A few last minute regulatory hitches further delayed the end of open outcry trading in Chicago and New York, but if all went according to plan, the delayed closure of the CME NYMEX pits happened on 6th July 2015.
For any young traders reading this, “open outcry” trading was where the traders and brokers gather in a pit dedicated to a particular commodity and yelled bids and offers at each other to complete their deals. There were hand signals to represent buying or selling and for identifying the contract type, delivery month, quantity and price etc. This was because when the market was busy the noise in the pit was deafening and it was impossible to distinguish who wanted to trade what just by listening.
You will find an interesting documentary on the History Channel called “Trading Places” told by Dan Ackroyd and Eddie Murphy and showing how open outcry worked in practice. It purported to take place in an orange juice futures pit, but in reality it was filmed in the WTI pit of the New York Mercantile Exchange, then in the twin towers, with real day traders and brokers, dressed in their distinctively coloured jackets hamming it up for the cameras. If I tell you the Rafferty jacket was emerald green with big white shamrocks, you get the idea.
Apart from a natural flamboyance, the jackets served a purpose- in a fast moving pit you had to be absolutely sure of which company the guy into whose face you yelled “dealt!” at the top of your lungs, worked for. You then scribbled down the details on a deal ticket. You threw the ticket at, or shoved it into the hand of, a sweaty junior whose job it was to scuttle it over to another set of guys typing the deal into a highly sophisticated (not!) computer system for transmission to the waiting world. This maintained the illusion that the poor schmos sitting in offices around the world understood what was happening in the market before phoning their broker to get them to leap (literally) into the melee and grab them a slice of the action.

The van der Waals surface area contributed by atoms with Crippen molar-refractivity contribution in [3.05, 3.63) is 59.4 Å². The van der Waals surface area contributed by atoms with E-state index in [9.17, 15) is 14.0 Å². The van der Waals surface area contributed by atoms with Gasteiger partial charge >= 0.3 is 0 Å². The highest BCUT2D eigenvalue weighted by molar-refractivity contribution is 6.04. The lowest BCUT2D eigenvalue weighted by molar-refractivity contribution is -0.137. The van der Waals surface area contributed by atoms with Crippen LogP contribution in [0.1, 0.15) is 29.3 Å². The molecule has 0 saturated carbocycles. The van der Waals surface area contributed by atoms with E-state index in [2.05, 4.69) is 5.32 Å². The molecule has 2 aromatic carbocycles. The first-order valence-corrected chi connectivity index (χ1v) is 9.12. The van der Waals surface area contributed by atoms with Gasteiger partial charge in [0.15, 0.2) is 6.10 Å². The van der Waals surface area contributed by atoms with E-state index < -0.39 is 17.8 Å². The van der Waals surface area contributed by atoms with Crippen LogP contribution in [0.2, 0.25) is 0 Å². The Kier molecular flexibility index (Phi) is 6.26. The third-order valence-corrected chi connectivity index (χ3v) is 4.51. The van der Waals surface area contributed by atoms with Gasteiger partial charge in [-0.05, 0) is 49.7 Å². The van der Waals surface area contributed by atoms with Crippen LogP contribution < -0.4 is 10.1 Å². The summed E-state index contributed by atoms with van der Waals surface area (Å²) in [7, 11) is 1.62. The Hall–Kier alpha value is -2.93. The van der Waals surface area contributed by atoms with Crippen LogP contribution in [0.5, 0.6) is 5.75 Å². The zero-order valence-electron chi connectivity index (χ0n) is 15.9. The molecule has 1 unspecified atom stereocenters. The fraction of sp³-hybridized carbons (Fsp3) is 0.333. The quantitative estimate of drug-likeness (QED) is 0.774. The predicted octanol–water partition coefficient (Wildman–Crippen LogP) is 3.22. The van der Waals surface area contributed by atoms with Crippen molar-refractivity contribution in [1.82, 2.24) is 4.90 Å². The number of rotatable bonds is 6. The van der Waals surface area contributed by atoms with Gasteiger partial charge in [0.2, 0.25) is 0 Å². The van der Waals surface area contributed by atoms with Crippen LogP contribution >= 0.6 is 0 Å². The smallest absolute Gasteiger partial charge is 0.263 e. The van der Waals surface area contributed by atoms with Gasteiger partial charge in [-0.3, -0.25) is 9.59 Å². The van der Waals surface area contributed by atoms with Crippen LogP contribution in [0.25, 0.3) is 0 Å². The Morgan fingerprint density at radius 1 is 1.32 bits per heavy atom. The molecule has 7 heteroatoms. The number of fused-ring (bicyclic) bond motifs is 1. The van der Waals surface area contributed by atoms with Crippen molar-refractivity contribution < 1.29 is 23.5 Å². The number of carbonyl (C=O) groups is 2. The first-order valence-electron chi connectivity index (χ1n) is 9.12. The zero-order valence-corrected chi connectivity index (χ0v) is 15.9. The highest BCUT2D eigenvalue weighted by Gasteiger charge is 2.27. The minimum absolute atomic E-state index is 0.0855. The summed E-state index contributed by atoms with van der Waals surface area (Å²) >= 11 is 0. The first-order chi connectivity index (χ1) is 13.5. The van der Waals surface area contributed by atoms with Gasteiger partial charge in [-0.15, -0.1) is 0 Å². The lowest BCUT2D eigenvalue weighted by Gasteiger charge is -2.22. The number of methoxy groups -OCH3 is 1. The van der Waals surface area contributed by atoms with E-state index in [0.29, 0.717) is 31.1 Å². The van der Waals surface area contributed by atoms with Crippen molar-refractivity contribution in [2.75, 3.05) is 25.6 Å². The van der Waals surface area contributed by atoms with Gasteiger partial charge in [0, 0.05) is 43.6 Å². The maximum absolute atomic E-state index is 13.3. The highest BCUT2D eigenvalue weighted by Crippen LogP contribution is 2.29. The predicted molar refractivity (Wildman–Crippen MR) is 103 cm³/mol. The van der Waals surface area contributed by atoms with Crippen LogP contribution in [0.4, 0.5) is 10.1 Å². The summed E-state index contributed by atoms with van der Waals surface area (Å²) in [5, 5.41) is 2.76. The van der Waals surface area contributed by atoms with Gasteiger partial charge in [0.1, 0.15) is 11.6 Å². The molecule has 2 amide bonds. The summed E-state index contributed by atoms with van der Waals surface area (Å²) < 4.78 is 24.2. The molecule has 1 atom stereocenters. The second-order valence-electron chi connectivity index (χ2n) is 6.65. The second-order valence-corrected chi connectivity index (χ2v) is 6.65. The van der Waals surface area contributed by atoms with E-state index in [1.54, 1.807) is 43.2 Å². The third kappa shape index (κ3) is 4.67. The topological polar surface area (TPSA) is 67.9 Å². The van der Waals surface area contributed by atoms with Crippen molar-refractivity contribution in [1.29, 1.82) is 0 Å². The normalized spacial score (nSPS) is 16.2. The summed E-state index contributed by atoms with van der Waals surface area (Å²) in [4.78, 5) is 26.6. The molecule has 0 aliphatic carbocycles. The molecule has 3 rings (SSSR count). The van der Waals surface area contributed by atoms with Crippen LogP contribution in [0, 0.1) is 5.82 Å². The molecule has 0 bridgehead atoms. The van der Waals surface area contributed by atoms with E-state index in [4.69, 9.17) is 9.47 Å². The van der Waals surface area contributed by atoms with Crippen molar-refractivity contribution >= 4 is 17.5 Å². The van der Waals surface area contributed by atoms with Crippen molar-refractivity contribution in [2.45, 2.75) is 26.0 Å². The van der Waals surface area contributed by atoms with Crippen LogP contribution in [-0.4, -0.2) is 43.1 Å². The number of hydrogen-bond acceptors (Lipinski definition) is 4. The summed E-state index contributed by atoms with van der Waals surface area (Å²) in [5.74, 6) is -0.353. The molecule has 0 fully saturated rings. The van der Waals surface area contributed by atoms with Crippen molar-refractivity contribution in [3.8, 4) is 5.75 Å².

And action there certainly was, at times bordering on hysteria. I recall the day when the Saudi oil minister, Sheikh Yamani, resigned. The market went limit up then limit down in the space of about 10 minutes before settling back to where it started and wondering what just happened. Sitting in an office in Singapore or London and screaming at their broker to explain the apparently random numbers appearing on the Telerate or Reuters screen, companies sweated in fear that the floor had heard something they hadn’t and they should get in there and deal before it was too late.
Sometimes there was inside information behind a quantum jump in prices, but as often as not someone was spoofing the market and relying on mob rule to push prices one way or the other. The same piece of information could be taken as wildly bearish or wildly bullish depending on the mood in the pit and who was long or short when the news hit. Any fool that leapt on the bandwagon took what was coming to them and would be scorned if they even thought of complaining to a regulator.
In 1986 I was privileged to be allowed to visit the Nymex WTI pit as a new trading manager and guest of my then broker, the late and not very lamented, Drexel Burnham and Lambert. It was the era of Dallas and Dynasty. [These were weekly televised training courses for oil traders.] As a young Scottish hick in the big apple I teetered into the pit on my spiky heels, like Bambi on ice, with my obligatory fashion accessory, the big shoulder pads, and the hair in a Farrah Fawcett “flick”. Half an hour later I re-emerged with my shoulder pads facing north and south instead of east and west and my Farrah Fawcett hairdo totally flicked. Think rugby scrum, or football huddle, and you get the picture.
After that experience I only dealt through tall brokers with loud voices and sharp elbows who could fight their way through the stramash in the pit to get the best price for me.
These were the good old, bad old days before the introduction of palm pilots in the pit put the open outcry traders on the relentless path towards today’s clinical electronic trading.
Don’t get me wrong. Electronic trading is much faster, fairer and more efficient. But allow an old war horse a moment’s nostalgia for the anarchy of open outcry.